Sensing ON/OFF status for a bargain

Hi there,

I want to sense if a device is ON/OFF. An oven, the washing machine etc.
Since the oven is directly wired and the washing machine does loose its programming when power gets cut, smart sockets are of no use for me.
So I though, why waste 50-60€ for something I will not use to its potential.

I was thinking about homeduino and some kind of current sensor, but struggle to find the right sensor.
I looked at the YHDC SCT-013-000 but found is analog. Since I want to use some esp8266s that I already and these are ESP-01 it has to be a digital solution. Or I have to buy an adc, which adds komplexity and cost.

But I only have to sense the on/off state, so maybe there is a way to “hack” something together that just flips an input? Like, winding a coil around the wire or something?
Or maybe there is a sensor I am not aware of that is digital?

Any Ideas?

Thanks a lot

Oh wait, will this work?

I’m fairly certain that clamp-type current sensors are always analogue, and digital solutions typically require that you connect the wire under test to the PCB of the sensor board.

But the ESP8266 does have an ADC pin on board and you can hook up an SCT-013-000 (relatively) easily to it (it’ll need a voltage divider and a cap). See this page for example.

As @RoyWissenburg stated. The powerplug for the washing machine can stay on. @Rocodamelshekima made a great flow for this. Ofcourse these powerplugs make your mesh also a bit better.

If its Zwave we are talking about, i would just go with a plug in socket and/or a flush mounted switch (depending on the electrical connection) that has current measurement.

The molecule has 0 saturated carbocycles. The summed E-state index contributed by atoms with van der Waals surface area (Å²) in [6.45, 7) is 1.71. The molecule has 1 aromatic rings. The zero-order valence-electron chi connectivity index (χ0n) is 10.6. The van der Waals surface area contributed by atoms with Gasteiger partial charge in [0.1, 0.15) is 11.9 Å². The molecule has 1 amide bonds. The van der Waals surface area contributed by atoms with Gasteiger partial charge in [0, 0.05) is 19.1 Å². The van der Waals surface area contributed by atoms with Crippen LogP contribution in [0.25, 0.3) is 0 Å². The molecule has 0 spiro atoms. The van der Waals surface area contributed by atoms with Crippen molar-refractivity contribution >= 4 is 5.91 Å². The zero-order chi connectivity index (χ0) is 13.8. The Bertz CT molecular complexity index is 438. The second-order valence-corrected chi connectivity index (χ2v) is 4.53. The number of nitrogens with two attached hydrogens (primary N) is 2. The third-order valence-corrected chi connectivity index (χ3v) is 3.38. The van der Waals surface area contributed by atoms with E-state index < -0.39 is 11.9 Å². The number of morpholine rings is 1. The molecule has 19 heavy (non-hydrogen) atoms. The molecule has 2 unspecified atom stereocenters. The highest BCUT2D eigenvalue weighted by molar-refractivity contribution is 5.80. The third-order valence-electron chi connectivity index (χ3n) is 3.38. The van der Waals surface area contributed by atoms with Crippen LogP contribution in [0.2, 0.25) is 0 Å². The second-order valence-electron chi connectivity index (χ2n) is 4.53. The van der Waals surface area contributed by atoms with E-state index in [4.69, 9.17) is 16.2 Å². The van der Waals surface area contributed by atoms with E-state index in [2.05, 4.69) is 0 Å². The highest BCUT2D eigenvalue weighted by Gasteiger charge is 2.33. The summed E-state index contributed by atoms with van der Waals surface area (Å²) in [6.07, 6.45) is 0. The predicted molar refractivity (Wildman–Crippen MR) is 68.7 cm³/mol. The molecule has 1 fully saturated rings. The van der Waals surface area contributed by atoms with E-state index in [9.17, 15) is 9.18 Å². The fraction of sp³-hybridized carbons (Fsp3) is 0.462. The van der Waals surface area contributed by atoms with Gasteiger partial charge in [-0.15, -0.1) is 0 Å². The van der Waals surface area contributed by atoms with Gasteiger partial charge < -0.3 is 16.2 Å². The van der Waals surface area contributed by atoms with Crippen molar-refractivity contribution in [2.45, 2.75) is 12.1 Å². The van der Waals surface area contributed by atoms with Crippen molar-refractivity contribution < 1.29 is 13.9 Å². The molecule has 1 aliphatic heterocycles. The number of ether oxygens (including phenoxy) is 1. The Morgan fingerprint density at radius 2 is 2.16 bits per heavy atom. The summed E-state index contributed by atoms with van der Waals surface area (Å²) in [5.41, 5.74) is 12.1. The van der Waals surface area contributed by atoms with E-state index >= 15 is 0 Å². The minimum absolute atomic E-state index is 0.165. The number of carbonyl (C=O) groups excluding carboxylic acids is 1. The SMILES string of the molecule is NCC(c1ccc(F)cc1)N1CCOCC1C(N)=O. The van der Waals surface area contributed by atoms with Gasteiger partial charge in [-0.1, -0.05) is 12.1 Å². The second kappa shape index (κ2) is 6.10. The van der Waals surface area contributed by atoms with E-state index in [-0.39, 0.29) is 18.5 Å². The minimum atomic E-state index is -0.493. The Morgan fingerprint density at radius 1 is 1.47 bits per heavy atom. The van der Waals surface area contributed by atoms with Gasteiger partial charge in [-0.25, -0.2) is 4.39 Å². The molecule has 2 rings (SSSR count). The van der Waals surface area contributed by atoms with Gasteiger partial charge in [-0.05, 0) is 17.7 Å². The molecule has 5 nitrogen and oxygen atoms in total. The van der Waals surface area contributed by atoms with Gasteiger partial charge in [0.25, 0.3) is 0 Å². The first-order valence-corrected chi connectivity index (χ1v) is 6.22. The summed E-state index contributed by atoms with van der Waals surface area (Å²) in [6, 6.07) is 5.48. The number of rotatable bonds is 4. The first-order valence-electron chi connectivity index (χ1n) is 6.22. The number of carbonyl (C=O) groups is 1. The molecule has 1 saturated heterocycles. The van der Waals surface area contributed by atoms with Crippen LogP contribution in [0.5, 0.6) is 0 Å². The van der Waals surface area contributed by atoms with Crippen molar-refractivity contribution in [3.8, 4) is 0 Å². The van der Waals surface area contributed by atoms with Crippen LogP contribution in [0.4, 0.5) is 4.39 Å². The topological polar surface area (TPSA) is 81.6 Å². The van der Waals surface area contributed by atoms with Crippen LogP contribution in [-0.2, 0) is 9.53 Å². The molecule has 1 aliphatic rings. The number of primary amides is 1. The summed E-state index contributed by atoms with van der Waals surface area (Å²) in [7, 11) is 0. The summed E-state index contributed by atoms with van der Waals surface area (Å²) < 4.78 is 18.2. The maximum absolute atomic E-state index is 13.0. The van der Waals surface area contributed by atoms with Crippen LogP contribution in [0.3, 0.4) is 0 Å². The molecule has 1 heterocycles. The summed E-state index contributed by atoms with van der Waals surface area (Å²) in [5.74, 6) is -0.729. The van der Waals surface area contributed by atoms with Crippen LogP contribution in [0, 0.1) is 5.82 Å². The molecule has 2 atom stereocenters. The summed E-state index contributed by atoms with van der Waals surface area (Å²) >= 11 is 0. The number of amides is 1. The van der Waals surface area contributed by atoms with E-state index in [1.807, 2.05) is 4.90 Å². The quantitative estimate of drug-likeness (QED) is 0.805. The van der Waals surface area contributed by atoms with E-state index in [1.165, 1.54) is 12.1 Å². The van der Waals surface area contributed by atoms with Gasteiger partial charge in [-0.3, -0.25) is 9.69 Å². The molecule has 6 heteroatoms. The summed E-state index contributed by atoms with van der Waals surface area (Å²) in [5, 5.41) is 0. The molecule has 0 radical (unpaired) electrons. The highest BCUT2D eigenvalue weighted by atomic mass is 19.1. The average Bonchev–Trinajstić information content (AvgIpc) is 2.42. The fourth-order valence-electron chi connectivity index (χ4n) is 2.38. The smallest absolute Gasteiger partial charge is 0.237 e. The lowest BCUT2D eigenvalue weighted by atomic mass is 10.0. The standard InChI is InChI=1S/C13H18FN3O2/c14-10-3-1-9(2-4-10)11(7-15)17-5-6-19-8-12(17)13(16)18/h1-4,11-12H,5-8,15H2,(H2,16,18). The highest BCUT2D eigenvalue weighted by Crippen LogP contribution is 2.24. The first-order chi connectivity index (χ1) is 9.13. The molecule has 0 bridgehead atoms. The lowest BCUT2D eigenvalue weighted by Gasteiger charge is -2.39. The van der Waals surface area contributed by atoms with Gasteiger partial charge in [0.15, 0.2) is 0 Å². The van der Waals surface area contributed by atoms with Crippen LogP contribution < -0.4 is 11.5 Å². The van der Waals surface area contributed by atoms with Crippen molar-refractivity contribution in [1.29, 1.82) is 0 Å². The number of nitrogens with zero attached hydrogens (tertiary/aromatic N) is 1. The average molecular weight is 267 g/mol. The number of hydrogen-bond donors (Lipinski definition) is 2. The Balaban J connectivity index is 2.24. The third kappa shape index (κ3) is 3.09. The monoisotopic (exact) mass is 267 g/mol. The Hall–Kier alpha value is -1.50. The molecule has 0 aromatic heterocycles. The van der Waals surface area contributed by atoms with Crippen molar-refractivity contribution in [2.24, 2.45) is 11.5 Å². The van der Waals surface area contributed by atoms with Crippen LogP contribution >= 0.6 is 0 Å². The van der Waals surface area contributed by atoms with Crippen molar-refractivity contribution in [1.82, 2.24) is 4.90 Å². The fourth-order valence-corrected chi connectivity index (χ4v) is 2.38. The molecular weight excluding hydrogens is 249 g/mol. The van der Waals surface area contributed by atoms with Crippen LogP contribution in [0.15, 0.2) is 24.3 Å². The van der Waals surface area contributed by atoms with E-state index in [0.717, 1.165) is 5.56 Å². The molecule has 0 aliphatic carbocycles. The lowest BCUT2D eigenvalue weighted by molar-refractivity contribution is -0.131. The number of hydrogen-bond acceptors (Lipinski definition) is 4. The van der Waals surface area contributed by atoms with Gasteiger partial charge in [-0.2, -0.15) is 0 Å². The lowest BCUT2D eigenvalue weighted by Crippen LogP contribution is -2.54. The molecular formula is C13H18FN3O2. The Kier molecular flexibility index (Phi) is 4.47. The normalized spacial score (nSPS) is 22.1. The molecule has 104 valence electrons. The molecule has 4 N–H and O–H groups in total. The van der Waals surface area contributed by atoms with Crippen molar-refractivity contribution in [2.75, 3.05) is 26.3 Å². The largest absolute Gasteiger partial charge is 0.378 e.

I’ve done it like that, its around 30-45 euros for each, hazzle free direct from the box. (Telldus/fibaro/aeotec and others)

And it will not get as cheap as one might hope, making a own current meas board with sensor (wemos/ESP8266 based etc), not worth the hazzle in my world.

@Marcel_Ubels @RoyWissenburg
Sure I cloud do that, but it won’t be cheap. Also it won’t work for the oven, which ist connected directly to a heavy duty wall terminal (it’s called herdanschlussdose in Germany) which is three phase AC. I’m pretty sure that won’t work with a typical in-wall switch. Not even sure if the aeotec heavy duty switch will work with three phases, nevertheless will it be much to expensive.
@Westerlind.r Oh, tinkering with electronics is what I’m really getting into nowadays, so that’s fun for me. I love DIY.
@robertklep Yes, that’s a good start, thanks. The esp-01 type esp8266 that I have here lack the analog pinout, only two GPIOs. So I could get an esp-12 or something, but have you (or anyone else) worked with hall sensors before? In my understanding they sense magnetic fields and work digital, so something like the KY-003 could work. Ideas? :smiley:

It’s a PITA, but you can break out the ADC of the ESP8266 on ESP-01 boards, but it’s probably easier to use an ESP-12 or (my preference) a Wemos D1 Mini clone (not much more expensive and have built-in USB-to-serial).

I can’t remember ever having used digital hall effect sensors; the ones that I know (especially for power measurement, like the ACS712) output an analogue value (and also require splicing it into the live feed).

ah okey! ye back in the days i though same, before life came in between;)
Just saying it can cost the same or even more depending on how much stuf u already have:)

Like an ESP based (cheap micro controller) as i allready mentioned. If its not the cost/effort value…i would go with an ESP8266 board or similar (wemos/ESP12/ESP01 what ever, same basics) + current shield/board+ non-invasive AC current sensor.
Thats like 20 euros + shipping. If u have all the other stuff (resistors/connectors/box/PSU and more).
Guessing it must be a bunch of examples and codes on all those electronic forums about this…if you wanna be lazy;)

Thats the best way to go, all other are just ppl being complicated and doing complicating stuff for no reason :sweat_smile:

Have fun!